So here it is Water Festival in Cambodia and a 5 day weekend so I ventured off for a visit, careful to keep my expectations low, because I knew things are never straightforward when visiting with Jason as our body clocks could not be more different.

Traveling solo continues to stress me, but I knew all would be well.

“I’m going to pick apples with friends on Saturday, so maybe we can meet up for dinner,” he said.

So I found the “airport limousine” (aka bus) that would take me to my hotel, managed to buy my ticket, find the bus, ride, and find my hotel with relative ease.

Via text he assured me he would let me know when they were leaving the orchard. Time passed and since I had missed lunch I was hungry, so I took the easy way out and ordered room service.

Sure enough a bit later he wondered if I wanted to get dinner “soon”- it was 8:20 and I was tired, so no. Originally he was going to share my hotel room Saturday and Sunday night, but he said he’d be over for breakfast Sunday (which meant about noon).

We had a good afternoon and evening- chatting, playing Phase 10, sightseeing, and eating. He’s applying for a new job, still teaching English, but more like real teaching and less like getting kids to fill in workbook pages so we also talked about teaching:)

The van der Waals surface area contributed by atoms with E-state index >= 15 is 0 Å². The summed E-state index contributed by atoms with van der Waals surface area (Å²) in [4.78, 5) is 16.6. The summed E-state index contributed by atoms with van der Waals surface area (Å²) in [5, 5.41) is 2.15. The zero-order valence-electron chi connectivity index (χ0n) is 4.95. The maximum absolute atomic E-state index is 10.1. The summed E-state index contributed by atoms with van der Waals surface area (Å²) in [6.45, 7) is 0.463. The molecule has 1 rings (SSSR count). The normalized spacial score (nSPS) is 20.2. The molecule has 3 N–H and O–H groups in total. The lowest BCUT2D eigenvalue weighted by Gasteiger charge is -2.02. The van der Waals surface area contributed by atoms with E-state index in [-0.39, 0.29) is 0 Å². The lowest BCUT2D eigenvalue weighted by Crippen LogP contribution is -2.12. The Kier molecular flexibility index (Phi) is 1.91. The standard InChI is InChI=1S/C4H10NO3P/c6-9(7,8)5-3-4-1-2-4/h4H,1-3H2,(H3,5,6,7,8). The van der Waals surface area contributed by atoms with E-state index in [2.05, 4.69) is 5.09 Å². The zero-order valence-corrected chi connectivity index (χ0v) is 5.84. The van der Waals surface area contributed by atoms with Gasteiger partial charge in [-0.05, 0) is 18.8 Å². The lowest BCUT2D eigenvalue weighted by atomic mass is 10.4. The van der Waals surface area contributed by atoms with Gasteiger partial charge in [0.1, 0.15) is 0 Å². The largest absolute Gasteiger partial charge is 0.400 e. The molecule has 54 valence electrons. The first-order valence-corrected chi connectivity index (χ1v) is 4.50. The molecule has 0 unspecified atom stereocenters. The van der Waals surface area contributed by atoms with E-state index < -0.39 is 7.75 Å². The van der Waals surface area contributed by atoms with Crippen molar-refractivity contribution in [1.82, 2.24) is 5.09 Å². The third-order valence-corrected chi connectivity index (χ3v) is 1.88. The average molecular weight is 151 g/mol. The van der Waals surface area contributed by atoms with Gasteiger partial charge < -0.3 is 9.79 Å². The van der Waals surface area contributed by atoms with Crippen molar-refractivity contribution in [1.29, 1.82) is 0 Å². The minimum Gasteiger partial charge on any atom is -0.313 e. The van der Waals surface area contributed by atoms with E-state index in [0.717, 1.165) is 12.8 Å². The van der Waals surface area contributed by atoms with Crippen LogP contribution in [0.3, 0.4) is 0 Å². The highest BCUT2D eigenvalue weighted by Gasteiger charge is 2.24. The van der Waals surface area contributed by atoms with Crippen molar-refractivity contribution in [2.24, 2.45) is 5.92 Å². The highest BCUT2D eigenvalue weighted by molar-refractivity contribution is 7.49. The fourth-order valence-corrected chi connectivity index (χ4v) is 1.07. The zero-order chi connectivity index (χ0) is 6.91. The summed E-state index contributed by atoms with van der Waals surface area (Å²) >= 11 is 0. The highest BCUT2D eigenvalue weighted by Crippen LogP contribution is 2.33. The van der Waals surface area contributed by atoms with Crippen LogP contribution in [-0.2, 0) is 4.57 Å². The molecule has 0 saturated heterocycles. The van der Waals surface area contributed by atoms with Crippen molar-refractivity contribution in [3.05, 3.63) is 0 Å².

Monday was back to work for him, so just a quick lunch and a belt purchase (yes, mom could not have him go to the job interview coming soon with the best up beat up belt being the only one he owned). Happily he took me to the bus ticket booth so I could sort out my ride back to the airport and know exactly where to pick it up across the way.

After a little late afternoon shopping for an upcoming baby shower I made the easy choice to buy kim bap to take back to the hotel for an early night (my son does not finish work until 10PM, so we said our goodbye after lunch).

So now I am on my way back home- Seoul- Hong Kong (where I currently wait)- Phnom Penh. Two flights, two time zones, and a who knows when we will next see each other. This parenting adults is a series of heartbreaks- I miss my sons more when I have just seen them, is that weird? Son #2 comes to see me in just over a month…